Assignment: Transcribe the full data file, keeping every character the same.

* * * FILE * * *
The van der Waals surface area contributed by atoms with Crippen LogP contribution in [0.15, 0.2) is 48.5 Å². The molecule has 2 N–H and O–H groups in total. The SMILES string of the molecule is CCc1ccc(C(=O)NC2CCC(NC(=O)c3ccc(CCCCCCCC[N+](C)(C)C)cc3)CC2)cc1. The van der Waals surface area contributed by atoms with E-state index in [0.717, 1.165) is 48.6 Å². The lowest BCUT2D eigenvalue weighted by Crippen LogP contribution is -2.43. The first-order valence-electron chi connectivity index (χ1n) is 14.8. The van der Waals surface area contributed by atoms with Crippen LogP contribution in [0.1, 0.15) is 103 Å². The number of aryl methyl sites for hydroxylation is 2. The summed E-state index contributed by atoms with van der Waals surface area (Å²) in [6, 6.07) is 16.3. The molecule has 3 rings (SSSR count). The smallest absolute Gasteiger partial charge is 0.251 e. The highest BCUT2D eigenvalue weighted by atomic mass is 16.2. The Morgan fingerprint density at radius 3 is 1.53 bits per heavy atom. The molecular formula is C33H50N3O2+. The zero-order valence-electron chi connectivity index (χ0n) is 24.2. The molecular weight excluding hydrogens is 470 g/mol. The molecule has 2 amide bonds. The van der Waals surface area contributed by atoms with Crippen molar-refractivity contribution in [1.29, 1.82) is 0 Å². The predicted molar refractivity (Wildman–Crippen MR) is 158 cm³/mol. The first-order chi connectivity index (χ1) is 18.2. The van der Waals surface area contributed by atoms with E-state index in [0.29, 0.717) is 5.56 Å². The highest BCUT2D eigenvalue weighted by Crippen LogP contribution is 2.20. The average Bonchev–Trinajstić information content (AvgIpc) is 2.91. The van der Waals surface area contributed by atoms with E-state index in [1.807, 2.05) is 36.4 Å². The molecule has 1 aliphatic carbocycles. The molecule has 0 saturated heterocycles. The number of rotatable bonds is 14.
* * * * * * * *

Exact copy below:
The van der Waals surface area contributed by atoms with Crippen LogP contribution in [0.15, 0.2) is 48.5 Å². The molecule has 2 N–H and O–H groups in total. The SMILES string of the molecule is CCc1ccc(C(=O)NC2CCC(NC(=O)c3ccc(CCCCCCCC[N+](C)(C)C)cc3)CC2)cc1. The van der Waals surface area contributed by atoms with E-state index in [0.717, 1.165) is 48.6 Å². The lowest BCUT2D eigenvalue weighted by Crippen LogP contribution is -2.43. The first-order valence-electron chi connectivity index (χ1n) is 14.8. The van der Waals surface area contributed by atoms with Crippen LogP contribution in [0.1, 0.15) is 103 Å². The number of aryl methyl sites for hydroxylation is 2. The summed E-state index contributed by atoms with van der Waals surface area (Å²) in [6, 6.07) is 16.3. The molecule has 3 rings (SSSR count). The smallest absolute Gasteiger partial charge is 0.251 e. The highest BCUT2D eigenvalue weighted by atomic mass is 16.2. The Morgan fingerprint density at radius 3 is 1.53 bits per heavy atom. The molecular formula is C33H50N3O2+. The zero-order valence-electron chi connectivity index (χ0n) is 24.2. The molecular weight excluding hydrogens is 470 g/mol. The molecule has 2 amide bonds. The van der Waals surface area contributed by atoms with Crippen molar-refractivity contribution in [1.29, 1.82) is 0 Å². The predicted molar refractivity (Wildman–Crippen MR) is 158 cm³/mol. The first-order chi connectivity index (χ1) is 18.2. The van der Waals surface area contributed by atoms with E-state index in [0.29, 0.717) is 5.56 Å². The highest BCUT2D eigenvalue weighted by Crippen LogP contribution is 2.20. The average Bonchev–Trinajstić information content (AvgIpc) is 2.91. The van der Waals surface area contributed by atoms with E-state index in [1.807, 2.05) is 36.4 Å². The molecule has 1 aliphatic carbocycles. The molecule has 0 saturated heterocycles. The number of rotatable bonds is 14.